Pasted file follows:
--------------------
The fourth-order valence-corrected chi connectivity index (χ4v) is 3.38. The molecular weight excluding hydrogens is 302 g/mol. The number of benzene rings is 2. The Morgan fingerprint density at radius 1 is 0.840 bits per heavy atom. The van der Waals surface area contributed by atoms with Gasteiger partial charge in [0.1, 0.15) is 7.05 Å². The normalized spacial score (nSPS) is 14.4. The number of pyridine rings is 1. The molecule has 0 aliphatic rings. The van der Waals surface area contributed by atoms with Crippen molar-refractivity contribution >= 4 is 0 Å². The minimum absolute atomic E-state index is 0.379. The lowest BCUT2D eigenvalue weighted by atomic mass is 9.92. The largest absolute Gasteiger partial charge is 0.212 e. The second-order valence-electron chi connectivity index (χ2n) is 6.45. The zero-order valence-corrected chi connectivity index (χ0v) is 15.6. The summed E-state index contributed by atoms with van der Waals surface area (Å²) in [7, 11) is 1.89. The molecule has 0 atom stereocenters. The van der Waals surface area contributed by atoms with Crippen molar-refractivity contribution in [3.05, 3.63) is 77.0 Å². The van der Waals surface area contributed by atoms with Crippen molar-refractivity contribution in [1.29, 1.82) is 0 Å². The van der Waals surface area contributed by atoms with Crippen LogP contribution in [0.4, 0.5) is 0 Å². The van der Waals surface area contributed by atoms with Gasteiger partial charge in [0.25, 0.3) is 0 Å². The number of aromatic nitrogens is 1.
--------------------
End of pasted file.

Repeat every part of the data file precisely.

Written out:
The fourth-order valence-corrected chi connectivity index (χ4v) is 3.38. The molecular weight excluding hydrogens is 302 g/mol. The number of benzene rings is 2. The Morgan fingerprint density at radius 1 is 0.840 bits per heavy atom. The van der Waals surface area contributed by atoms with Gasteiger partial charge in [0.1, 0.15) is 7.05 Å². The normalized spacial score (nSPS) is 14.4. The number of pyridine rings is 1. The molecule has 0 aliphatic rings. The van der Waals surface area contributed by atoms with Crippen molar-refractivity contribution >= 4 is 0 Å². The minimum absolute atomic E-state index is 0.379. The lowest BCUT2D eigenvalue weighted by atomic mass is 9.92. The largest absolute Gasteiger partial charge is 0.212 e. The second-order valence-electron chi connectivity index (χ2n) is 6.45. The zero-order valence-corrected chi connectivity index (χ0v) is 15.6. The summed E-state index contributed by atoms with van der Waals surface area (Å²) in [7, 11) is 1.89. The molecule has 0 atom stereocenters. The van der Waals surface area contributed by atoms with Crippen molar-refractivity contribution in [3.05, 3.63) is 77.0 Å². The van der Waals surface area contributed by atoms with Crippen molar-refractivity contribution in [1.29, 1.82) is 0 Å². The van der Waals surface area contributed by atoms with Crippen LogP contribution in [0.4, 0.5) is 0 Å². The van der Waals surface area contributed by atoms with Gasteiger partial charge in [0.25, 0.3) is 0 Å². The number of aromatic nitrogens is 1.